Human amnion cells reverse acute and chronic pulmonary damage in experimental neonatal lung injury

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Human amnion cells reverse acute and chronic pulmonary damage in experimental neonatal lung injury

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Title: Human amnion cells reverse acute and chronic pulmonary damage in experimental neonatal lung injury
Author: Zhu, Dandan; Tan, Jean; Maleken, Amina S.; Muljadi, Ruth; Chan, Siow T.; Lau, Sin N.; Elgass, Kirstin; Leaw, Bryan; Mockler, Joanne; Chambers, Daniel; Leeman, Kristen T.; Kim, Carla F.; Wallace, Euan M.; Lim, Rebecca

Note: Order does not necessarily reflect citation order of authors.

Citation: Zhu, D., J. Tan, A. S. Maleken, R. Muljadi, S. T. Chan, S. N. Lau, K. Elgass, et al. 2017. “Human amnion cells reverse acute and chronic pulmonary damage in experimental neonatal lung injury.” Stem Cell Research & Therapy 8 (1): 257. doi:10.1186/s13287-017-0689-9. http://dx.doi.org/10.1186/s13287-017-0689-9.
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Abstract: Background: Despite advances in neonatal care, bronchopulmonary dysplasia (BPD) remains a significant contributor to infant mortality and morbidity. While human amnion epithelial cells (hAECs) have shown promise in small and large animal models of BPD, there is scarce information on long-term benefit and clinically relevant questions surrounding administration strategy remain unanswered. In assessing the therapeutic potential of hAECs, we investigated the impact of cell dosage, administration routes and timing of treatment in a pre-clinical model of BPD. Methods: Lipopolysaccharide was introduced intra-amniotically at day 16 of pregnancy prior to exposure to 65% oxygen (hyperoxia) at birth. hAECs were administered either 12 hours (early) or 4 days (late) after hyperoxia commenced. Collective lung tissues were subjected to histological analysis, multikine ELISA for inflammatory cytokines, FACS for immune cell populations and 3D lung stem cell culture at neonatal stage (postnatal day 7 and 14). Invasive lung function test and echocardiography were applied at 6 and 10 weeks of age. Results: hAECs improved the tissue-to-airspace ratio and septal crest density in a dose-dependent manner, regardless of administration route. Early administration of hAECs, coinciding with the commencement of postnatal hyperoxia, was associated with reduced macrophages, dendritic cells and natural killer cells. This was not the case if hAECs were administered when lung injury was established. Fittingly, early hAEC treatment was more efficacious in reducing interleukin-1β, tumour necrosis factor alpha and monocyte chemoattractant protein-1 levels. Early hAEC treatment was also associated with reduced airway hyper-responsiveness and normalisation of pressure–volume loops. Pulmonary hypertension and right ventricle hypertrophy were also prevented in the early hAEC treatment group, and this persisted until 10 weeks of age. Conclusions: Early hAEC treatment appears to be advantageous over late treatment. There was no difference in efficacy between intravenous and intratracheal administration. The benefits of hAEC administration resulted in long-term improvements in cardiorespiratory function. Electronic supplementary material The online version of this article (doi:10.1186/s13287-017-0689-9) contains supplementary material, which is available to authorized users.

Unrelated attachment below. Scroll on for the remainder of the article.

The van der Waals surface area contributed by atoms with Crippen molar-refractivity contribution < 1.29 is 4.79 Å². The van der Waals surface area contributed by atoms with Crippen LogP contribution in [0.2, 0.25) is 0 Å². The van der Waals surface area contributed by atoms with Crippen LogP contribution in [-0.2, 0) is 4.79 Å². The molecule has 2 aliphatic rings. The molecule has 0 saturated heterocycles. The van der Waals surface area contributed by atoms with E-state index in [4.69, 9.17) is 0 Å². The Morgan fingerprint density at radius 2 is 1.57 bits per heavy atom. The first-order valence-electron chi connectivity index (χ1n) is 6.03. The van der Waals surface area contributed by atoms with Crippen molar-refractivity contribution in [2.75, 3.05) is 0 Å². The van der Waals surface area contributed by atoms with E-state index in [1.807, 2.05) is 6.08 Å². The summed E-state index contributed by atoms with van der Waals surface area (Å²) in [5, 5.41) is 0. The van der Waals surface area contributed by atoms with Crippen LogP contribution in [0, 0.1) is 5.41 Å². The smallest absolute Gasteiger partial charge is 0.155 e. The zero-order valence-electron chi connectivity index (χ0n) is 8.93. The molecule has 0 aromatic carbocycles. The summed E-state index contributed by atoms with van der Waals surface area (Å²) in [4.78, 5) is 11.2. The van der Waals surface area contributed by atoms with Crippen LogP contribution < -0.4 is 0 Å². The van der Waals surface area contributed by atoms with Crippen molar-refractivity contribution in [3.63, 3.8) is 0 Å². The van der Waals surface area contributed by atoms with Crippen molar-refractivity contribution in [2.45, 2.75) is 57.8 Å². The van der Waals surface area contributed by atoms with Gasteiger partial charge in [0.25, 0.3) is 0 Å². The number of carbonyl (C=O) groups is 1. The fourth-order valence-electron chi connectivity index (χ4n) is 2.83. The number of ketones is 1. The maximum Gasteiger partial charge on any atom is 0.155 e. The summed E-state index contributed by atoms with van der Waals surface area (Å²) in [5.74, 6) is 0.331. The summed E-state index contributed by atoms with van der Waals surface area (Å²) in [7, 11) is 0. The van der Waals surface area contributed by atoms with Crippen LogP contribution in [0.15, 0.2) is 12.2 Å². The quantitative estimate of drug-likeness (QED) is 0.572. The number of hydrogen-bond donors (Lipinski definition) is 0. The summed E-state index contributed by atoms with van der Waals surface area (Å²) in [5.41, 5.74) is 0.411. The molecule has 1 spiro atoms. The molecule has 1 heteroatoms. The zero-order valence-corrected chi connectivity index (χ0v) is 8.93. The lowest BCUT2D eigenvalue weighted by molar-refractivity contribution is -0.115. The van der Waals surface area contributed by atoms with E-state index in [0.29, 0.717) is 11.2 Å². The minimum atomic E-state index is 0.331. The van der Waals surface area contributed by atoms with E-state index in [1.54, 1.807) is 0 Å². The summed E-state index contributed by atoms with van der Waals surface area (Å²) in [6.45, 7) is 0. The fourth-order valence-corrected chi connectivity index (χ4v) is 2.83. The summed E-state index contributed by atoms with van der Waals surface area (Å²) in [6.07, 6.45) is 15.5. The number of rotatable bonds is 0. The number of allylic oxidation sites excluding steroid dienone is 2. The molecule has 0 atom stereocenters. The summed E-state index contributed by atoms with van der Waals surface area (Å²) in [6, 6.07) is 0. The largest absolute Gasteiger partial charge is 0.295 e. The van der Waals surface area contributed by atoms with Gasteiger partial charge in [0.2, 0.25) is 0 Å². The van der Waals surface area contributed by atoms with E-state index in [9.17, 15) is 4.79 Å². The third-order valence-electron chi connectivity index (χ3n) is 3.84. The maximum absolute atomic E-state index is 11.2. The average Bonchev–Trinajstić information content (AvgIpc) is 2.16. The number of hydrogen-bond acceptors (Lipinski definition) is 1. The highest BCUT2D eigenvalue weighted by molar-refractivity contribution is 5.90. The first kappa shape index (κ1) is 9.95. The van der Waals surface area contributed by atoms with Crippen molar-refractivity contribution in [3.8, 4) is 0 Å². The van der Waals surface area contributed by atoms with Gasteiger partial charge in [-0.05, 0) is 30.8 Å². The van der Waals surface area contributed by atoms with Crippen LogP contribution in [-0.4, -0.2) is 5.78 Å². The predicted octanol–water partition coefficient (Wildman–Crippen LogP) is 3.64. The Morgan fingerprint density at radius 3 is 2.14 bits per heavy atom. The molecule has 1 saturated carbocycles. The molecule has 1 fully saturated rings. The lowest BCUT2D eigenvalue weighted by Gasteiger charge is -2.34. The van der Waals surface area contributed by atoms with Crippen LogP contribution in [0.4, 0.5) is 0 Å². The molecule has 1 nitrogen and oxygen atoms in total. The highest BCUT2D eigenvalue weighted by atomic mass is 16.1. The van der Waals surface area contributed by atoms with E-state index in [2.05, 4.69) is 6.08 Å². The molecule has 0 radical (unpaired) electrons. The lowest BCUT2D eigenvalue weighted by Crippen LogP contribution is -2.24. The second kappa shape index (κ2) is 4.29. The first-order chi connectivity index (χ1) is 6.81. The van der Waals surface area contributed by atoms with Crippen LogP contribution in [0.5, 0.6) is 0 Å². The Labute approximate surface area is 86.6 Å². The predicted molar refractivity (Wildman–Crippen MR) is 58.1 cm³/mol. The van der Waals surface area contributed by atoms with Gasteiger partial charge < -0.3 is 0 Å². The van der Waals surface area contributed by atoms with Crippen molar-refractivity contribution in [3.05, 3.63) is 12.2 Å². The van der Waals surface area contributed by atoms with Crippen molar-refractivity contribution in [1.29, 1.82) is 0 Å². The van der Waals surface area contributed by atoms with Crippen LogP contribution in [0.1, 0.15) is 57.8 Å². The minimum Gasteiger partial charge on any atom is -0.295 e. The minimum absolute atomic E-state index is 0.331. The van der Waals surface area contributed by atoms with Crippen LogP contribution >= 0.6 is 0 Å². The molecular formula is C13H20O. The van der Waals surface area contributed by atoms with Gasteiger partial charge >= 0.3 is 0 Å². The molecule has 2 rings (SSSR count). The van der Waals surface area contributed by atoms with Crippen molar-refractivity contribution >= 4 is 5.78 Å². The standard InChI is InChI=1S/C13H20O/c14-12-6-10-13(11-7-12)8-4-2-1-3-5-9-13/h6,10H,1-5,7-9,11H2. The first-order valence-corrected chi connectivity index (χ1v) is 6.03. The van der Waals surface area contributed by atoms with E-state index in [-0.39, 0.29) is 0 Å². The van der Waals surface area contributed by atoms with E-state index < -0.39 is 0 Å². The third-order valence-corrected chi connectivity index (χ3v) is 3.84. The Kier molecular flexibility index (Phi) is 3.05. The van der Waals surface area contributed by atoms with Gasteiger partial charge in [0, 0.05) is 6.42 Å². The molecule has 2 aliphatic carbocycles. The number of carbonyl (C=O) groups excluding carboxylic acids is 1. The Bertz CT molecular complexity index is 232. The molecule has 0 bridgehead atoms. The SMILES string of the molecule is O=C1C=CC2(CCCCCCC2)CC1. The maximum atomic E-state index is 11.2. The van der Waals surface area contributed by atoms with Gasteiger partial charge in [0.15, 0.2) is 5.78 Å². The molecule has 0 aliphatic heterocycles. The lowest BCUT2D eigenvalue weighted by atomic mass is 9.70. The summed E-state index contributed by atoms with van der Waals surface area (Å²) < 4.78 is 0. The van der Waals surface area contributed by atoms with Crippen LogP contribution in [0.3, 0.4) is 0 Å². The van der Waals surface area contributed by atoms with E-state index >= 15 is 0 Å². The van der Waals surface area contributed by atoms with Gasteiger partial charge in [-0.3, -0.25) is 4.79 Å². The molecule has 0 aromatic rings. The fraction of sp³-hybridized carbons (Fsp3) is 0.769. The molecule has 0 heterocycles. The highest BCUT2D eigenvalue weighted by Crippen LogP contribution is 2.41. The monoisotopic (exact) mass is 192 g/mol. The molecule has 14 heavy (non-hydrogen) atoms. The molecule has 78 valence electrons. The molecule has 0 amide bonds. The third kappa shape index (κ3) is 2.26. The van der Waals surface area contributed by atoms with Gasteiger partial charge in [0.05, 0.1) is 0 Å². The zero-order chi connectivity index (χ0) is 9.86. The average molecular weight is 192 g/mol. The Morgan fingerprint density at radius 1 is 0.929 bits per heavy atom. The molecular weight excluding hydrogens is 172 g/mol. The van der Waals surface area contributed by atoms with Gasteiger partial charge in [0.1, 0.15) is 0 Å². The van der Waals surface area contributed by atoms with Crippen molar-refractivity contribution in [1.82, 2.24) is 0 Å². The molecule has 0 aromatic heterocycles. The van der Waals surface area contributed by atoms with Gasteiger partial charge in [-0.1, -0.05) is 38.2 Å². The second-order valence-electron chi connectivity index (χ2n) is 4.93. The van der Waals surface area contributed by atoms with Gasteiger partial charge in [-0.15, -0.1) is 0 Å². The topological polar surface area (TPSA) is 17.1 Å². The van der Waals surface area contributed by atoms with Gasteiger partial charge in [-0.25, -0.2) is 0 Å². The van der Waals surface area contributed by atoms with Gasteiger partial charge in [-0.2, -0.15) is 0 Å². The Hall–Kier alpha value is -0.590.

Published Version: doi:10.1186/s13287-017-0689-9
Other Sources: http://www.ncbi.nlm.nih.gov/pmc/articles/PMC5681809/pdf/
Terms of Use: This article is made available under the terms and conditions applicable to Other Posted Material, as set forth at http://nrs.harvard.edu/urn-3:HUL.InstRepos:dash.current.terms-of-use#LAA
Citable link to this page: http://nrs.harvard.edu/urn-3:HUL.InstRepos:34493061
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